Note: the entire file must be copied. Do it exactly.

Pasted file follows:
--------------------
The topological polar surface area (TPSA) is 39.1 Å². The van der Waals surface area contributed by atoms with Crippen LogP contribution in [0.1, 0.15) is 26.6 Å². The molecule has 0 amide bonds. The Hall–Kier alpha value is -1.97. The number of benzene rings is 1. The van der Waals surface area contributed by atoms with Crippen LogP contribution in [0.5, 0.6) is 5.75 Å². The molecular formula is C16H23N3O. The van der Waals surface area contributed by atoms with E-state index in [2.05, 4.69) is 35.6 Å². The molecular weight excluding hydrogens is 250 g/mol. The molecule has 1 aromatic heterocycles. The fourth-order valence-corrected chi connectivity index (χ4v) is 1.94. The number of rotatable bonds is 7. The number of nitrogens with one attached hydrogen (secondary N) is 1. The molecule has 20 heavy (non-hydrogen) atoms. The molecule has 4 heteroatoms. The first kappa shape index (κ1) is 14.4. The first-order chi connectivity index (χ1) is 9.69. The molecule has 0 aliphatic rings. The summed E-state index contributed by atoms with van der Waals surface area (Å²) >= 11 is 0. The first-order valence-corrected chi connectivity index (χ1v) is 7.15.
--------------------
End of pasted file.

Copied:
The topological polar surface area (TPSA) is 39.1 Å². The van der Waals surface area contributed by atoms with Crippen LogP contribution in [0.1, 0.15) is 26.6 Å². The molecule has 0 amide bonds. The Hall–Kier alpha value is -1.97. The number of benzene rings is 1. The van der Waals surface area contributed by atoms with Crippen LogP contribution in [0.5, 0.6) is 5.75 Å². The molecular formula is C16H23N3O. The van der Waals surface area contributed by atoms with E-state index in [2.05, 4.69) is 35.6 Å². The molecular weight excluding hydrogens is 250 g/mol. The molecule has 1 aromatic heterocycles. The fourth-order valence-corrected chi connectivity index (χ4v) is 1.94. The number of rotatable bonds is 7. The number of nitrogens with one attached hydrogen (secondary N) is 1. The molecule has 20 heavy (non-hydrogen) atoms. The molecule has 4 heteroatoms. The first kappa shape index (κ1) is 14.4. The first-order chi connectivity index (χ1) is 9.69. The molecule has 0 aliphatic rings. The summed E-state index contributed by atoms with van der Waals surface area (Å²) >= 11 is 0. The first-order valence-corrected chi connectivity index (χ1v) is 7.15.